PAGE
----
Kimbler v. Spear et al, No. 1:2016cv00047 - Document 41 (W.D. Va. 2017)

Court Description: OPINION and ORDER denying without prejudice 7 Motion for Summary Judgment. Signed by Judge James P. Jones on 7/11/17. (flc)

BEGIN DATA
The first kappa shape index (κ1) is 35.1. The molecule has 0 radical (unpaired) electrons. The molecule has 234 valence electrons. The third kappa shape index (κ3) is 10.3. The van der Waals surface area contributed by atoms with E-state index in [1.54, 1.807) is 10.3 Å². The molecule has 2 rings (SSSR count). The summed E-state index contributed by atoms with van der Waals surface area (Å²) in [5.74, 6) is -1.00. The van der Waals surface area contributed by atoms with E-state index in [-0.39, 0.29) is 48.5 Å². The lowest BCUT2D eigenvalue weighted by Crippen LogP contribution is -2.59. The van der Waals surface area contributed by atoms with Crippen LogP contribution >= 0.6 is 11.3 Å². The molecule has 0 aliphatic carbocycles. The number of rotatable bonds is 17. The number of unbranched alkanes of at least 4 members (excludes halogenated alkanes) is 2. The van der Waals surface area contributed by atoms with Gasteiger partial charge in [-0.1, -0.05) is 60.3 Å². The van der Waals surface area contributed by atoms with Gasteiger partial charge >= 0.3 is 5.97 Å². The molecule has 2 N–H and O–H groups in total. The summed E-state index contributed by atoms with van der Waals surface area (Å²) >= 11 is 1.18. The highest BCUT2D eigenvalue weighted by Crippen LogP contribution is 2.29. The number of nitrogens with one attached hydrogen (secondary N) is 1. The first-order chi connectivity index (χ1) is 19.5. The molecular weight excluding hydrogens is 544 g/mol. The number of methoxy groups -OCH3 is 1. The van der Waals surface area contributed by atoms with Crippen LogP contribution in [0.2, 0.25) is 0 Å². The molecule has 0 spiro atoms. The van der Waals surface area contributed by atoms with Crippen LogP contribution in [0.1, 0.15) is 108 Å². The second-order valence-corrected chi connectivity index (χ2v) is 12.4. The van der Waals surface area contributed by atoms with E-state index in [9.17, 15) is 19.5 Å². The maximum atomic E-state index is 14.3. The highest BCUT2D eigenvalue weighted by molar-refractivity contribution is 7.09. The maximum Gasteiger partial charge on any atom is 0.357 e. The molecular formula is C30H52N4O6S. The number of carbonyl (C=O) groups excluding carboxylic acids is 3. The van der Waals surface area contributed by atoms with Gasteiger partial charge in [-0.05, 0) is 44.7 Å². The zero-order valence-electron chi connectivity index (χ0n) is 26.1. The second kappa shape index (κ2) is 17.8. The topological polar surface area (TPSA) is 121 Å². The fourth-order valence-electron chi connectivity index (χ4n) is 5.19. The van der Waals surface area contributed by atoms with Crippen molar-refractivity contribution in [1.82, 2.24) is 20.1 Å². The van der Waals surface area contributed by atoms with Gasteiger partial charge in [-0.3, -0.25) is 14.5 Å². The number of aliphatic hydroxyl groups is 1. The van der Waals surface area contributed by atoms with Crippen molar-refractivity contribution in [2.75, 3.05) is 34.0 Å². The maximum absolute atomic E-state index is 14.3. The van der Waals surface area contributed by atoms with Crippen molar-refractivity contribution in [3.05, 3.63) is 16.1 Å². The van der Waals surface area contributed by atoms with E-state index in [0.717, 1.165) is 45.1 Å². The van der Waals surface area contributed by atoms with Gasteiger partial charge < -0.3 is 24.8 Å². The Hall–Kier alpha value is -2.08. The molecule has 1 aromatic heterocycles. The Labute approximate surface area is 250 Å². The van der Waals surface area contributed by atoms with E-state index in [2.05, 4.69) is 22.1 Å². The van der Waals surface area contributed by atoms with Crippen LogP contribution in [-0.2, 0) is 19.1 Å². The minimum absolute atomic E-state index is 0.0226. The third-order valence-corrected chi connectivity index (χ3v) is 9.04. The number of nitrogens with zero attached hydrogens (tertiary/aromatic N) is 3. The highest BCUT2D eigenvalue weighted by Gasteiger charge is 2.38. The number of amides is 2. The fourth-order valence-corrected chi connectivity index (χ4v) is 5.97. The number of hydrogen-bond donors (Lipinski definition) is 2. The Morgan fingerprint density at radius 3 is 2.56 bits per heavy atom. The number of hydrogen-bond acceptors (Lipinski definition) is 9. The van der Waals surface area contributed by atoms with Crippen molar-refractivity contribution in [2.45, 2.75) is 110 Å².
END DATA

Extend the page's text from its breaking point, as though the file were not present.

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Kimbler v. Spear et al Doc. 41 IN THE UNITED STATES DISTRICT COURT FOR THE WESTERN DISTRICT OF VIRGINIA ABINGDON DIVISION JENNIFER KIMBLER, Plaintiff, v. KEVIN SPEAR, ET AL., Defendants. ) ) ) ) ) ) ) ) ) ) Case No. 1:16CV00047 OPINION AND ORDER By: James P. Jones United States District Judge Steven R. Minor, Elliott Lawson & Minor, Bristol, Virginia, for Plaintiff; Cameron S. Bell, Penn, Stuart & Eskridge, Abingdon, Virginia, and Ronald W. Cox, Jr., McCarthy Wilson LLP, Rockville, Maryland, for Defendants. In this diversity action under Virginia substantive law, the plaintiff, Jennifer Kimbler, asserts a claim for defamation per se against defendant Hannleb Physics, Inc. (“Hannleb”) and its employee, defendant Kevin Spear. The defendants have moved for summary judgment pursuant to Federal Rule of Civil Procedure 56. I previously deferred ruling on the Motion for Summary Judgment pending the completion of certain limited discovery. I now find that summary judgment is premature and, for that reason, will deny the defendants’ Motion for Summary Judgment without prejudice. I. I recited certain undisputed facts in my previous Opinion. For the sake of simplicity, I reiterate those facts below: Plaintiff Jennifer Kimbler is a dosimetrist who, at the time of the events giving rise to this action, was employed by Mountain States Health Alliance (“MSHA”) at its Johnston Memorial Hospital in Abingdon, Virginia. A dosimetrist is a member of a radiation oncology team. In her role, Kimbler worked as part of a team with a physicist from Hannleb, Michelle Schwer, and an oncologist, Dr. [Bernie] Tisdale. This action centers on an external audit conducted by defendant Kevin Spear in his capacity as an agent of defendant Hannleb. Hannleb is a medical physics and dosimetry company that provides certain services, including review services, to MSHA. The audit was conducted pursuant to a written Service Agreement between Hannleb and MSHA. In conducting the audit, Spear reviewed the charts of patients, including patients treated by Kimbler. In April 2016, Kimbler received a “Written Counselling/Correction Action Notice” from MSHA that referenced the audit. Kimbler subsequently resigned from her position with MSHA. Following Kimbler’s resignation, Hannleb was asked to provide temporary dosimetry services for Johnston Memorial Hospital until a permanent replacement could be hired. In December 2016, Kimbler filed this lawsuit against Spear and Hannleb. Specifically, Kimbler alleges that the external audit conducted by Spear on behalf of Hannleb “contains false and defamatory statements about [her] professional ability.” Compl. ¶ 11, ECF No. 1. She claims that the audit “falsely suggests that [she] purposefully mistreated patients,” that its purpose was to “state or imply that [she] was guilty of unethical and unprofessional conduct and that her employment should be terminated,” that the defendants published the audit “with actual knowledge that it was false or with reckless disregard of whether it was false or not,” and that the audit -2- was “willfully designed to discredit [her] in her profession.” Id. at ¶¶ 12, 16-17. Op. & Order 2-3, Apr. 11, 2017, ECF No. 23 (footnotes omitted). On February 23, 2017, the defendants filed a Motion for Summary Judgment. The defendants relied on three grounds: that they are entitled to statutory immunity under Virginia law; that they enjoy a qualified privilege in making the audit report; and that the audit “is not defamatory because it does not contain actionable statements.” Mem. Supp. Summ. J. 5, ECF No. 8. Kimbler argued in opposition that summary judgment was premature and requested that this court permit her to conduct discovery of certain facts before ruling on the defendants’ motion. The motion was fully briefed and orally argued on April 3, 2017. I granted Kimbler’s request and deferred ruling on the motion pending the completion of limited discovery, namely, the production of the contracts between Hannleb and MSHA and the deposition by oral examination of defendant Spear as to matters relevant to the defenses of immunity and qualified privilege. Op. & Order 9, ECF No. 23. Counsel for Kimbler conducted the oral deposition of defendant Spear on April 27, 2017. Kimbler subsequently submitted a supplemental response to her opposition to the Motion for Summary Judgment. In her supplemental response, she argues that the “[immunity] statute does not apply because the audit of [her] work was not prepared and published in the performance of the Defendants’ duties -3- . . . of the kind to which the immunity defense applies,” that the statements were not protected by a qualified privilege because they were made with common-law malice, and that there is a “genuine dispute of material fact as to whether the Defendants acted with reckless disregard for the truth.” Suppl. Mem. Opp’n Summ. J.13, 15, 17, ECF No. 31. She also reiterates her argument that summary judgment would be premature at this point and provides a specific list of the documents she would seek to have produced and the questions she would seek to have answered in the course of full discovery. In response, the defendants argue that an immunity defense does apply because the audit of Kimbler’s work was “performed . . . and provided . . . to [MSHA] pursuant to the Service Agreement” and that Kimbler has “failed to generate a genuine issue of material fact as to whether Defendants acted with a reckless disregard for the truth.” Reply to Pl.’s Suppl. Mem. Opp’n Summ. J. 2, 5, ECF No. 33. They assert that Kimbler’s “mere beliefs as to the Defendants’ motives” are “speculation” and are “insufficient to create a genuine issue of material fact sufficient to overcome summary judgment.” Id. at 9-10. They also argue that Kimbler “has failed to set forth any basis for the conclusion that any additional discovery would lead to facts that would support her speculative theories.” Id. at 11. -4- II. “In general, summary judgment should only be granted ‘after adequate time for discovery.’” McCray v. Md. Dep’t of Transp., 741 F.3d 480, 483 (4th Cir. 2014) (quoting Celotex Corp. v. Catrett, 477 U.S. 317, 322 (1986)). Accordingly, where a nonmovant shows that she lacks “facts essential to justify [her] opposition” to summary judgment, the court may defer or deny the motion or “allow time to . . . take discovery.” Fed. R. Civ. P. 56(d). “A Rule 56(d) motion must be granted ‘where the nonmoving party has not had the opportunity to discover information that is essential to [her] opposition.’” McCray, 741 F.3d at 483-84 (quoting Harrods Ltd. v. Sixty Internet Domain Names, 302 F.3d 214, 244 (4th Cir. 2002) quoting Anderson v. Liberty Lobby, Inc., 477 U.S. 242, 250 n.5 (1986)). “[S]uch motions are ‘broadly favored and should be liberally granted’ in order to protect non-moving parties from premature summary judgment motions.” Id. at 484 (quoting Greater Balt. Ctr. for Pregnancy Concerns, Inc. v. Mayor & City Council of Balt., 721 F.3d 264, 281 (4th Cir. 2013)). III. After reviewing the transcript of defendant Spear’s deposition, I find that granting summary judgment at this point in the case would be premature. -5- Summary judgment is generally appropriate only after adequate time for discovery, and this case is no exception. 1 In order to succeed on a Rule 56(d) motion, “non-movants must put the district court on notice as to which specific facts are yet to be discovered.” McCray, 741 F.3d at 484. Kimbler has done so by providing a list of the documents she would seek to have produced and the questions she would seek to have answered. See s Suppl. Mem. Opp’n Summ. J. 21, ECF No. 31. It is true that “non-movants do not qualify for Rule 56(d) protection where they had the opportunity to discover evidence but chose not to,” McCray, 741 F.3d at 484, but this scenario is not applicable here. Because the defendants moved for summary judgment prior to any discovery, and because Kimbler made her Rule 56(d) motion immediately following, Kimbler has not foregone any opportunity to discover evidence. In addition, Kimbler seeks to demonstrate that the defendants acted maliciously in order to overcome the immunity and qualified privilege defenses, and “summary judgment prior to discovery can be particularly inappropriate when a case involves complex factual questions about intent and motive.” Harrods Ltd., 302 F.3d at 247. 1 Certain portions of the record in this case have been filed under seal. Kimbler has requested that the seal be lifted, which the defendants have opposed, ECF No. 40. Because I did not find it necessary to consider this information in ruling on the Motion for Summary Judgment now before me, I deny Kimbler’s request. The document, ECF No. 39, will remain sealed until further order of the court and continue to be held confidential under the protective order previously entered. ECF No. 28. -6- Furthermore, after reviewing the limited discovery already conducted, I cannot find that the defendants have carried their burden of showing that there is “no genuine dispute as to any material fact.” Fed. R. Civ. P. 56(a). The viability of the defendants’ defenses of statutory immunity and qualified privilege turn on the question of whether they acted with bad faith or malice in publishing the audit. Kimbler asserts that there is a genuine dispute as to whether they did so. I agree. The defendants are not entitled to statutory immunity if the statements contained in the audit were “made in bad faith or with malicious intent.” Va. Code Ann. § 8.01-581.16. Similarly, any qualified privilege attached to the statements was “lost or abused” if the statements were made with common law malice. Cashion v. Smith, 749 S.E.2d 526, 532 (Va. 2013). In the context of qualified privilege, “malice” can mean that “the statements were made with knowledge that they were false or with reckless disregard for their truth,” that they were “communicated to third parties who ha[d] no duty or interest in the subject matter,” that they were “motivated by personal spite or ill will,” that they “included strong or violent language disproportionate to the occasion,” or simply that they were “not made in good faith.” Id. at 533 (internal quotations marks and citations omitted). Based on the pleadings and limited discovery, I cannot conclude, at this point, that there is no genuine dispute as to whether the defendants acted with malice or in bad faith. The circumstances surrounding the initiation of the audit, as -7- well as Spear’s methodology in conducting the audit, raise questions as to the defendants’ motivation. For example, one of Hannleb’s express obligations under the Service Agreement is to “[p]articipate in the development and operation of appropriate performance improvement and ongoing peer review procedures in order to meet JCAHO standards.” Serv. Agreement 2, ¶ (o), ECF No. 31-2. Spear testified that, pursuant to this paragraph, MSHA could request that Hannleb “provide review of people within the radiation oncology department.” Spear Dep. 27:19-21, Apr. 27, 2017, ECF No. 34-1. Despite Hannleb’s obligation to participate in the development and operation of peer review procedures, however, Spear testified that he was unfamiliar with Johnston Memorial’s peer review procedures and that he did not know how his review of Kimbler related to the hospital’s peer review procedures. Id. at 28:10-20. He never provided input for the hospital’s annual review of any dosimetrist or therapist other than Kimbler. Id. at 30:12-19. Furthermore, he has never performed any similar audit for Johnston Memorial or MSHA. Id. at 34:16-18. Spear’s audit of Kimbler appears to have been a one-time occurrence, initiated by a private, informal phone conversation, and potentially outside the parameters of the hospital’s normal peer review procedures. In addition, although Spear was asked by Kimbler’s supervisor to perform a “chart audit,” id. at 33:17, he did not limit his inquiry to reviewing patient charts. -8- Instead, he spoke with physicists employed by Hannleb, id. at 37:1-8, and incorporated information from these conversations into the audit. See, e.g., id. at 53:17-24. Spear was not asked to talk to the physicists, but he felt it was “necessary” because they were “a part of the process.” Id. at 38:1-2. He did not, however, speak with Dr. Tisdale — also a part of the “process” as the supervising physician who approved the treatment plans — because he “wasn’t asked to talk to [him].” Id. at 37:12-17. It is reasonable to expect that Dr. Tisdale, as the leader of the treatment team and the person who approved patient treatment plans, would have been well-placed to comment on Kimbler’s abilities and whether she did, in fact, commit the errors alleged in the audit. Dr. Tisdale had also, at one point, expressed displeasure with the performance of Michelle Schwer, one of Hannleb’s physicists. The fact that Spear chose not to speak with Dr. Tisdale, but did speak with Schwer and other Hannleb physicists, supports Kimbler’s assertion that there is a genuine dispute as to the motivations underlying the audit. Finally, the audit alleges that Kimbler committed “significant errors” in five of the ten patients whose charts were reviewed. Id. at 47:20-21. Spear conceded that Kimbler’s job as dosimetrist was to develop a treatment plan “specific to [Dr. Tisdale’s] prescription.” Id. at 48:11-13. This logically leads to the conclusion — though Spear did not concede as such — that a flawed treatment plan adhering to Dr. Tisdale’s instructions could as easily be the result of an error by Dr. Tisdale as -9- by Kimbler. However, in evaluating Kimbler’s work, Spear did not consider whether Kimbler’s “work was within that [Dr. Tisdale] told her to do,” id. at 47:14-18, and he did not ask Dr. Tisdale whether Kimbler’s work was “what he wanted.” Id. at 48:16-17. Indeed, for at least two of the patients with “significant errors,” the patient charts indicated that Dr. Tisdale had approved of the allegedly flawed treatment plan. Id. at 51:16-19. Moreover, in the case of at least one patient, Spear based his conclusion that Kimbler had made a “significant error” on his examination of an old version of the treatment plan. Id. at 53:13-21. Absent some evidence — yet to be adduced — that Kimbler developed the old plan with no direction from Dr. Tisdale or anyone else, it certainly seems unfair to state that she was solely responsible for a “significant error” in what was essentially a rough draft. In making these observations, I do not determine the validity of the immunity and qualified privilege defenses. These examples from the deposition are merely illustrative of why I decline to grant summary judgment for the defendants at this early stage of the litigation. Based on the limited discovery conducted thus far, I believe the circumstances and defendants’ conduct surrounding the audit preclude a finding at this point that there is no genuine issue as to a material fact in the case. - 10 - Under the circumstances, and for the reasons described above, I believe granting summary judgment to the defendants at this time would be premature, and will deny the motion accordingly. However, I deny the motion without prejudice. V. For the foregoing reasons, it is ORDERED that the defendants’ Motion for Summary Judgment (ECF No. 7) is DENIED WITHOUT PREJUDICE. ENTER: July 11, 2017 /s/ James P. Jones United States District Judge - 11 -